How to Grow Impatiens Plants in your Garden

Gardener's HQ Guide to Growing Busy Lizzie, Snapweed, Jewelweed, Touch-me-not

Impatiens are a large genus of half hardy annuals or perennials. These are often grown as half hardy annuals in the garden.

Impatiens plants range in height from 30 to 60 cm (1 to 2 feet). In bloom, they carry flat open flowers of vibrant pink, orange, red, white, or purple colors.

Impatiens glandulifera
Impatiens glandulifera – Himalayan Balsam, Kiss me on the mountain by Blumenbiene.

They bloom from the end of spring until the first frost of the winter.

Impatiens walleriana
Impatiens walleriana Busy Lizzie by Wm Jas.

Some of the common names for Impatiens include Busy Lizzie, Touch me not, Balsam, Patient Lucy, Snapweed, and Lady's slipper. Latin names include Impatiens parviflora, Impatiens balfouri, Impatiens auricoma and Impatiens walleriana.

Commonly Grown Impatiens Species Photographs and Plant Identification

Impatiens walleriana

Impatiens walleriana
Impatiens walleriana (Busy Lizzie / Balsam / Impatiens), photograph by manuel m. v.; CC.

Impatiens balsamina

Impatiens balsamina
Impatiens balsamina (Garden Balsam / Rose Balsam / Touch-me-not / Spotted Snapweed), photograph by 阿橋 HQ; CC.

Impatiens capensis

Impatiens capensis
Impatiens capensis (Common Jewelweed / Orange Jewelweed / Orange Balsam), picture by Judy Gallagher; CC.

How to Grow Impatiens

Impatiens Growing Guide and Facts

Common Names: Impatiens, Busy Lizzie, Jewelweed, Balsam, Snapweed, Touch-me-not.
Life Cycle: Half hardy annual. Half hardy perennial commonly grown as a half hardy annual by gardeners.
Height: 20 to 78 inches (50 to 200 cm).
Native: Northern Hemisphere and tropical regions.
Growing Region: Zones 3 to 10. As a perennial in zone 10.

Flowers: Spring until first frost.
Flower Details: Most colours: common ones include pink, red, orange, white and purple. Shoe shaped spur. Some species have flattened flowers similar to violets.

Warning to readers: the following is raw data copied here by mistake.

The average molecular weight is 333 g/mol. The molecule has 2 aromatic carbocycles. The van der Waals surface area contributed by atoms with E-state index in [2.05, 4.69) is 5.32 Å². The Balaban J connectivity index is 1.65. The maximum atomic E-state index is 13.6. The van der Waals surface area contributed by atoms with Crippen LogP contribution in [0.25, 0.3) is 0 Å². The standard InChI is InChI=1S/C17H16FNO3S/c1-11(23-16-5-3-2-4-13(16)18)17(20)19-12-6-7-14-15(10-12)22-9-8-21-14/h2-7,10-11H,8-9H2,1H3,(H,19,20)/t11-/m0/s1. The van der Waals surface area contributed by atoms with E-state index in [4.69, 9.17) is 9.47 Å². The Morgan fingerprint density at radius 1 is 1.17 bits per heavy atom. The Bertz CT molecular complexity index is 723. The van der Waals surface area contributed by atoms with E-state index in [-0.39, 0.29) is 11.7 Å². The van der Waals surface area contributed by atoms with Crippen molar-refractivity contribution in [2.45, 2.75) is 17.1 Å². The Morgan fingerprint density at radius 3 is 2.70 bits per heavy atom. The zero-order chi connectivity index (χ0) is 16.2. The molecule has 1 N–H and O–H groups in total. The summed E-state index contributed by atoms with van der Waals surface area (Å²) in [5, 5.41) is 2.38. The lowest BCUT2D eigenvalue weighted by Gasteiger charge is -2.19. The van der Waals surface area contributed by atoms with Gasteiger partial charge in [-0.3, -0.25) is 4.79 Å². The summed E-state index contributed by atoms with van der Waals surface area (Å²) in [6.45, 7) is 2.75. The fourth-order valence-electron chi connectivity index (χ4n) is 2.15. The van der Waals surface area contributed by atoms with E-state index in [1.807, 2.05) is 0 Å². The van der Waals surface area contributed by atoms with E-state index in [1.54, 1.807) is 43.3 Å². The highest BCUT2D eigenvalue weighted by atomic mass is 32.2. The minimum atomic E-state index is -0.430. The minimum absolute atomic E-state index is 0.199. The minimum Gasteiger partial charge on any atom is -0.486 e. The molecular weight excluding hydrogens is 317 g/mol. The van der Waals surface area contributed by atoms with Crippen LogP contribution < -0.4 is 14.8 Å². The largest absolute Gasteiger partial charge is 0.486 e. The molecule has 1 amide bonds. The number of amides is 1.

Foliage: Shiny leaves. Greasy feel on the adaxial side of the leaf. Variegated.

Sow Outside: Surface. Following last frost. Spacing 8 to 16 inches (20 to 40 cm).
Sow Inside: Use vermiculite. Water from below. Keep humid. Germination time: one week to one month. Temperature 75°F (24°C). Two to three months before expected last frost. Transplant outdoors three or four weeks after the last frost; minimum temperature should not drop below 50°F (10°C).

Requirements: Shade for best results; partial shade is fine in cool areas. Prepare soil first by mixing in manure. Soil pH 6 to 7. Rich soil. Moist soil. Supply a couple of feeds. Regular watering. Pinch tips of young plants. Propagate: spring or autumn cuttings.
Family: Balsaminaceae.
Miscellaneous: Impatiens means impatient. The genus gets this name for the way that it disperses their seeds explosively if they are touched.

How to Grow Impatiens

When planting Busy Lizzie and other Impatiens plant members in the garden, the seed should be sown on the surface following the last frost of spring.

Busy Lizzies like to grow in a shaded area of the garden, though they are tolerant of sun.

Impatiens plants prefer a rich, well manured soil of pH 6 to 7.

If you first plan to grow Busy Lizzie and other Impatiens species indoors, then the process should be started about 9 or 10 weeks in advance. Plan to transplant out a few weeks after the last frost of spring.

For gemination indoors, sow the seeds in vermiculite, and supply high humidity and a temperature of 21 to 24 degrees (about 50°F).

As plants are partial to leaf rot, it is important to only water the seedlings from below. The germination time is typically from one to four weeks.

Caring for Busy Lizzie - Impatiens Plant Care

Once growing Impatiens should be pinched back to encourage branching. They should be fed a couple of times, and be well watered.

If you would like further plants, then cuttings can be taken in the spring or autumn.

Alternatively, let the plants set seed in situ.

I hope that you enjoyed this guide on how to grow Impatiens plants. You may also enjoy the following Gardener's HQ growing African native flower guides: How to grow African daisy, Hibiscus, Geranium, and Ixia plants.